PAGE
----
Notes on Playing “Chryssipus the Merchant” in a Hong Kong Production of Forget Herostratus

“Forget Hierostratus” was written by the Russian playwright Grigori Gorin in 1972. It concerns Herostratus, who burned down the famous temple of Artemis, in Ephesus in 356 BC. In it, Herostratus defies his jailers, the Archon and the Persian ruler of Ephesus and seduces the Queen of Ephesus.

Forget Herostratus (Chryssipus the Merchant) was fun but was against type as was my aborted role in Measure for Measure (Escalus). I’m neither a fat merchant nor a wise old counselor. But that’s what acting is all about. Got some laughs from last night’s audience, and Nick Milnes and Pakamisa Swedala were great to work with. Ashley Galina D did great not only as the Priestess of Artemis but also as a costume fitter and Sarah Blackman gave a powerful performance as the Queen. Tom Hope is a great director.

Originally slated to play Escalus, I was removed from the Measure for Measure play in the same series for mouthing off.

That is (das ist): take direction or leave the production. And, as a Yank, you should not know more than the director about Shakespeare (or pretentiously think that you do) when the director is British and the play is Shakespeare.

Note that in the above I sleaze out of making a positive claim about my knowledge of Shakespeare. And I certainly don’t have much experience in Shakespeare stagecraft. However, in any applied, artisan-like art, as opposed to Higher Things, it’s always possible that the collective wisdom of generations might be malarkey. Branagh certainly demonstrated, for example, that you could do Shakespeare on the level, with no Angry Young Man nonsense, and uncut.

At the point I left I didn’t think the actors were listening to each other, and I believe that for somewhat the same reason Shakespeare’s characters, in Iago’s words, “wear their hearts on their sleeve/For daws to peck at” they also do not multitask while not listening.

Modern CEOs will be taking phone calls and playing stupid games on their Blackberry while you as the CIO is trying to tell them to upgrade to cloud computing. But I can think of no plot-point in Shakespeare caused by a failure to listen.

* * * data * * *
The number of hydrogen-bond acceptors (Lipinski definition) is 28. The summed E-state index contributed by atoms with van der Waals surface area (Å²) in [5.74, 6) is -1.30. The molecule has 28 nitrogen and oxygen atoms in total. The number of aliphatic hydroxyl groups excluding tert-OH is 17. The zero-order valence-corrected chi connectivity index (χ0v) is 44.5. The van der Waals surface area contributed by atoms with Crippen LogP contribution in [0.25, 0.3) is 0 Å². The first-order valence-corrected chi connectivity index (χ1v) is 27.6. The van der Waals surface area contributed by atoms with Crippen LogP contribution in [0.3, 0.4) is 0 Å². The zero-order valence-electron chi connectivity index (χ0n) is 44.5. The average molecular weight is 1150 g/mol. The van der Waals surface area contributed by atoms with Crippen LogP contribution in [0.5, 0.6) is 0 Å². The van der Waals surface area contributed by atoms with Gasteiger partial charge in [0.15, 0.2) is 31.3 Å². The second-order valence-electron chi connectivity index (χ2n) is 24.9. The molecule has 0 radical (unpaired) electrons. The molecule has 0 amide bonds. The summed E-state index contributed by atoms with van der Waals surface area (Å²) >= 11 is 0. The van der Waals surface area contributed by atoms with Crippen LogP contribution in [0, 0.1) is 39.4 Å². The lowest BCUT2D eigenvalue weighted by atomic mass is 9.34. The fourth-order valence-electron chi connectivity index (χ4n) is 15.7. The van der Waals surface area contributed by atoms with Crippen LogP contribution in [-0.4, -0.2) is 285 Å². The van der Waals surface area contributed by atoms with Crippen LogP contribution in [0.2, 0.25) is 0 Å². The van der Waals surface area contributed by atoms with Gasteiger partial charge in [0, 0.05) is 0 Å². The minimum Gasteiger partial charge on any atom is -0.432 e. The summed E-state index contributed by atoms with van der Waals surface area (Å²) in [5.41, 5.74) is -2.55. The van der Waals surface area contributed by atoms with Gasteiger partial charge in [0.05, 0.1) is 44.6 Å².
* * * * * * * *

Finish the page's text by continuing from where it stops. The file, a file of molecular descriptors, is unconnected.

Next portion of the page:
In Richard III, Richard fails to attend to “deep revolving witty Buckingham” after Buckingham doesn’t immediately assent to murdering the Princes in the Tower…for half a minute. Dickie Crookback then unloads on Buckingham: he asks him what ’tis o’Clock:

Well, but what’s o’clock?
Upon the stroke of ten.
Well, let it strike.
Why let it strike?
Because that, like a Jack, thou keep’st the stroke
Betwixt thy begging and my meditation.
I am not in the giving vein to-day.

Lear attends to his Fool, and Tom o’ Bedlam-Edgar. When Beatrice says early in Much Ado, “I wonder why you are talking, Sir Benedict, no one attends to you” (or something like that) the put-down sounds curioiusly modern, and is only a prelude to her falling madly in love with him.

But no hard feelings above a small amount, and I understand that the production came together very well with an Escalus more attuned to the director’s vision: in a play that must last not more than two hours, Escalus must be a gofer and dogsbody. But Shakespeare’s intent was that he was an independent power able to mediate the lowlife and the upper classes within reason. A kind of Zhou Enlai.

But I vastly preferred doing Glengarry because I wasn’t sitting backstage and had a huge line load which gave me the willies, so I worked hard.

My contributions were mostly appreciated: for example, I deliberately violated a “blocking” rule in which a taller actor such as myself should try to stay back when I gave the audience a sales talk starting with “everyone who wants to succeed has to believe in themselves” accompanied by a sort of forestage dance. This gesture nearly got axed when Glengarry’s director was absent but she put it back in, and it produced a good audience reaction.

My comic timing in Herostratus was not all there because of overconfidence with the lesser role. TS Eliot said, perhaps based on his own theatrical experiences at Harvard, “Am an attendant lord/One that will do/To swell a scene or two”, but I haven’t the time to waste being older than dirt. Besides, if you’ve swot Hamlet they can’t kick you off as easily.

I inserted a joke into Herostratus about the whole affair, for when Chryssipus says, “no one reads Aeschylus anymore”, I had him mispronounce the playwright’s name and correct it to “Escalus”.

Untrained formally as I am, my acting is just Richard III’s “plain devil and dissembling looks”, memorizing lines, listening and reacting to what the other character is saying, and moving in measure like a dancer. If it works it works, if it don’t it don’t.

It’s as Marcellus Wallace says, in Pulp Fiction, a lot of us think our shit’s gonna age like fine wine. Mostly, it don’t. But Bruce Willis taught him a thing or two.

And it is important for me to remember that I’ve been given a shot in a semipro league that I would not get in Chicago.

I’d wanted to be an actor in seventh grade after reading the collected works of Shakespeare, and the lovely lady who became my ex wife did Richard III’s seduction scene with the Lady Anne with me. But because I wanted to support her career, I became a software nerd. The moral is, don’t do that. Don’t give up your dreams so readily.

I think American Beauty taught Kevin Spacey to attempt the impossible, for he is now a renowned Shakespearean actor…instead of an aging boob like Harrison Ford. He played a man who drew the line.


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